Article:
Was the issue with the locking block on Berettas resolved if so how was it corrected
I have a sig scorpion p226 elite
This isn’t your normal Beretta like we were issued in the Army. This is something completely different. I’ve known Earnest for a long time and anything he touches is spectacular.
The Beretta M9 was the first pistol I ever shot, in the Marine Corps. I wasn’t a fan of it then. I’m still not a fan, I think there are far better designs available. And an MSRP of $1100 is more than I really want to pay for a pistol no matter what. But I kinda want a Beretta just because they’re the oldest firearms manufacturer in the world, I’d like to own a piece of that history. Ideally, I’d like one of their shotguns, but since I’m not actually made out of money, that isn’t gonna happen. And I prefer the 92 to any of those plastic monstrosities that they make that are hideously ugly and no better than any other polymer handgun at best.
Oh, and the Hurt Locker is among the worst war movies ever made. The people who made it clearly did no research whatsoever, and the movie is bad to the point of being offensive to Iraq vets.
I have a stock 92FS, my second, by the way. It’s a great service pistol, but it really is too big for my hands and I do not like the long trigger pull. I’d love to have the Langdon model, but I’d have to mortgage my house and my wife would probably divorce me if she didn’t use that pistol to kill me.
Beachhawk, I too have a 92FS and didn’t like the long pull, and return to fire distance. Wilson Combat solved that with an easy to install trigger modification and a lighter return spring coupled with a metal guide rod that has spiral grooves. The result was a lighter trigger pull in double action and a shorter distance to pull. The return to pull made an amazing difference in staying on target after each round was fired. I don’t recall the actual price for the modification (that I did) but it was less than $100 two years ago. The best part is Wilson Combat makes all of the equipment here in the US.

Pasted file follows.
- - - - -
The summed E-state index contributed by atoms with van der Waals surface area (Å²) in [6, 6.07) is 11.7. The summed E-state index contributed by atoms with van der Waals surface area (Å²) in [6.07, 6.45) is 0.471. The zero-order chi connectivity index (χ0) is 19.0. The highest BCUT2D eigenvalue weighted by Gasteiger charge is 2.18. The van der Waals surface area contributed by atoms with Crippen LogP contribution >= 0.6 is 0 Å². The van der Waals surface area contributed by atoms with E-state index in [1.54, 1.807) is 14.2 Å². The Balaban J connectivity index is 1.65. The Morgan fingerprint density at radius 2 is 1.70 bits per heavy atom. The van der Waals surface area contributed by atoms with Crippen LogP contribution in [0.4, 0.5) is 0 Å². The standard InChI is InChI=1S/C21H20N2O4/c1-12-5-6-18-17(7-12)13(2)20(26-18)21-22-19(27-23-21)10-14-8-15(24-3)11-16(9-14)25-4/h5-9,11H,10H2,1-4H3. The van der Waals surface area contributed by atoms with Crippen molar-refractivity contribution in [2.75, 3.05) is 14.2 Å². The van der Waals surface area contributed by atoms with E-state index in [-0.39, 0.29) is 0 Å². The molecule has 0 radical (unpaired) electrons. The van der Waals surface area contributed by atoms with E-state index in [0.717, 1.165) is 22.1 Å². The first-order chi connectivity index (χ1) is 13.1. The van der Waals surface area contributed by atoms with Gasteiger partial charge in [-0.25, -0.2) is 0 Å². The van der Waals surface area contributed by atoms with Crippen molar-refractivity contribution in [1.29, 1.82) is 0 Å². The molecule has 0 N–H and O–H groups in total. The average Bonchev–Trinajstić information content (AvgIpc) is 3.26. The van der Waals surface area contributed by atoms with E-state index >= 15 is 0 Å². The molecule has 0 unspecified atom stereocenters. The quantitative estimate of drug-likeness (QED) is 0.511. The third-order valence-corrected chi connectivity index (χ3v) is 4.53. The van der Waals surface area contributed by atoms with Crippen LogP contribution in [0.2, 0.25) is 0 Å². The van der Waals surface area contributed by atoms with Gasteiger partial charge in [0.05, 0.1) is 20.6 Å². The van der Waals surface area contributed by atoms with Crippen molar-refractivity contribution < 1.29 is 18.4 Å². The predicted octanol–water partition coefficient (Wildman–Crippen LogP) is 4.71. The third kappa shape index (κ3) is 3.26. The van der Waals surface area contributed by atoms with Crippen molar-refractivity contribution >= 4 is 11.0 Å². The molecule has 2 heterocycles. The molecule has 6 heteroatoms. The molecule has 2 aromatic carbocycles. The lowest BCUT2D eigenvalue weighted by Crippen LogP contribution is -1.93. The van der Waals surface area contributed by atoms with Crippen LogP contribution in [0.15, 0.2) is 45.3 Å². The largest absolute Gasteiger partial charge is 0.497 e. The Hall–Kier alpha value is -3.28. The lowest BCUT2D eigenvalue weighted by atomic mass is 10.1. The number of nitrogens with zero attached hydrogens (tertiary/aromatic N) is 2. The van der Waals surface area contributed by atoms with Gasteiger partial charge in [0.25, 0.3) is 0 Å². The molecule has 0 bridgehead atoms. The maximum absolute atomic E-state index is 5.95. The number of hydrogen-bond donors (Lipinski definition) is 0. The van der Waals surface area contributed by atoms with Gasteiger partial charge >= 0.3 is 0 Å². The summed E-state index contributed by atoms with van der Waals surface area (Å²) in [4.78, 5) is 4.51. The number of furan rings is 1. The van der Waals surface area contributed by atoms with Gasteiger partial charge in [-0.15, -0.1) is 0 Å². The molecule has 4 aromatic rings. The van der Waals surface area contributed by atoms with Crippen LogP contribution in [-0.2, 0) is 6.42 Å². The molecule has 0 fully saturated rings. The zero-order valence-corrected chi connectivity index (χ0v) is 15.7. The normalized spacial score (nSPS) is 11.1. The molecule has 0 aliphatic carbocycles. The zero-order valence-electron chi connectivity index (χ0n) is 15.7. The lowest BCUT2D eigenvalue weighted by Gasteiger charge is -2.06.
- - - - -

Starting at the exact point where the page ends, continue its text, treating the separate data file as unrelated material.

I believe I obtained my 92SF in 1985, which I still have. I carried my 92SF for over 20 years during my law enforcement career. It never failed me and still shoots flawlessly to this day. I spent 2 years in Afghanistan and luckily was issued an M9 which also performed flawlessly. I have big hands and the Beretta just feels like it was made for big hands. I also have the 92 compact and will be adding the Elite G to my inventory. I also feel very comfortable with a couple of Sig Sauers P229 and MK25……….
My first pistol was the basic 92FS in black. I put so many rounds through it that I was afraid of wearing it out. I ended up selling it for what I paid for it with full disclosure of it’s mileage. It’s still shooting to this day. I bought a dual tone 92FS as a replacement and am now wearing it out. I added a Pacmyr grip set for added girth.
I don’t have large hands but my fingers don’t wrap around it twice either. The added girth fits perfect.
I’ve had 2 squib rounds with the first one with no damage (store bought ammo). That’s why from that point on I only load my own.
My carry is an 84FS, the 92’s little brother. With 13+1 in a medium frame it just seems to feel right. I only wish that Beretta still made this one.
I tried the PX4 in 9mm and just couldn’t get used to all the plastic. It just felt more like a toy. The “all metal” hand guns add a bit more feeling that something plastic is not going to break when it counts. That’s the way I feel on those plastic and steel guns. False feeling maybe. But when you need confidence you don’t want any loss of it because of something made of plastic because a company wanted to save money and took the easy way to get there. IMHO
Had two 92’s at different times. Love the cutout slide , hated how fat the grip was . Thin the design by 20% grips AND slide. Also overall size needs 10-20% reduction ( yes , i know it’s a full size “duty” pistol . But i have 3 that are full size duty guns that have thin ergo grip size , all dbl stack mags AND 1 is a 45 > Springfield XDM 13 rds).
I was issued a Beretta 96 when I first started as a LEO. I have a match shooting background and have a Master Class pistol score. I hated the 96, I shot it very inconsistently, and the grip sucked. I decided to give the LTT a try, and I must say it is AWESOME! It feels and shoots like no Beretta you have ever seen.
My favorite pistol is Mr Langdon`s Beretta PX4 Compact Carry with the Talon grips. The DA/SA trigger is a 5 lbs pull on the DA and about 3 on the SA. Great gun!!! Anything that he designs is worth the money.
I have the 92 full size and I have the compact version in stainless. I can not say enough about these two guns. They are flawless right out of the box. Every pull of the trigger goes bang. I do not have large hands but I can comfortably handle both of my 92’s quite easily. I am also a fan of the older model Ruger…..especially the P85. There is great deal of similarity in the two.
I was issued a Beretta 9mm during the Gulf War and disliked it. I tried to qualify with it and found it to be extremely Inaccurate. Yes, I can handle a pistol placing in the top 10% of all matches I competed in. I begged the armor to reissue My old .38 relvorer.
I have big hands, and the 92 feels like I am holding the big end of a baseball bat, in my hands. Hate it. And, it throws brass in every direction possible.